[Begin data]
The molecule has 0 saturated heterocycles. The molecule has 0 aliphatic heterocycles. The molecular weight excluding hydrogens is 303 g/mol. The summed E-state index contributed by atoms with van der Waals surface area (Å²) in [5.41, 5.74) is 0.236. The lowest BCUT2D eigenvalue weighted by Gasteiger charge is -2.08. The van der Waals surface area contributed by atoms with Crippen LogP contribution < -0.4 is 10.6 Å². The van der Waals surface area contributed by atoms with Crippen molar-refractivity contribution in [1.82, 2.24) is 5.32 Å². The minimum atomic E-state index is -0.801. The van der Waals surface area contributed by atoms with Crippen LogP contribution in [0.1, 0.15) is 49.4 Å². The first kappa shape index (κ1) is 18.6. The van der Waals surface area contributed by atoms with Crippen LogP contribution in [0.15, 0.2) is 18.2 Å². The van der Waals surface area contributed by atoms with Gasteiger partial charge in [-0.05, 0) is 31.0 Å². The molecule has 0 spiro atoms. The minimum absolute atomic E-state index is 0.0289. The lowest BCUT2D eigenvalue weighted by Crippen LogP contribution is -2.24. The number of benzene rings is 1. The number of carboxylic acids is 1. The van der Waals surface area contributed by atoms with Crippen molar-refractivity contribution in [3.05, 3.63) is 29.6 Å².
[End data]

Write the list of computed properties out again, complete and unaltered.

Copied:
The molecule has 0 saturated heterocycles. The molecule has 0 aliphatic heterocycles. The molecular weight excluding hydrogens is 303 g/mol. The summed E-state index contributed by atoms with van der Waals surface area (Å²) in [5.41, 5.74) is 0.236. The lowest BCUT2D eigenvalue weighted by Gasteiger charge is -2.08. The van der Waals surface area contributed by atoms with Crippen LogP contribution < -0.4 is 10.6 Å². The van der Waals surface area contributed by atoms with Crippen molar-refractivity contribution in [1.82, 2.24) is 5.32 Å². The minimum atomic E-state index is -0.801. The van der Waals surface area contributed by atoms with Crippen LogP contribution in [0.1, 0.15) is 49.4 Å². The first kappa shape index (κ1) is 18.6. The van der Waals surface area contributed by atoms with Crippen LogP contribution in [0.15, 0.2) is 18.2 Å². The van der Waals surface area contributed by atoms with Gasteiger partial charge in [-0.05, 0) is 31.0 Å². The molecule has 0 spiro atoms. The minimum absolute atomic E-state index is 0.0289. The lowest BCUT2D eigenvalue weighted by Crippen LogP contribution is -2.24. The number of benzene rings is 1. The number of carboxylic acids is 1. The van der Waals surface area contributed by atoms with Crippen molar-refractivity contribution in [3.05, 3.63) is 29.6 Å².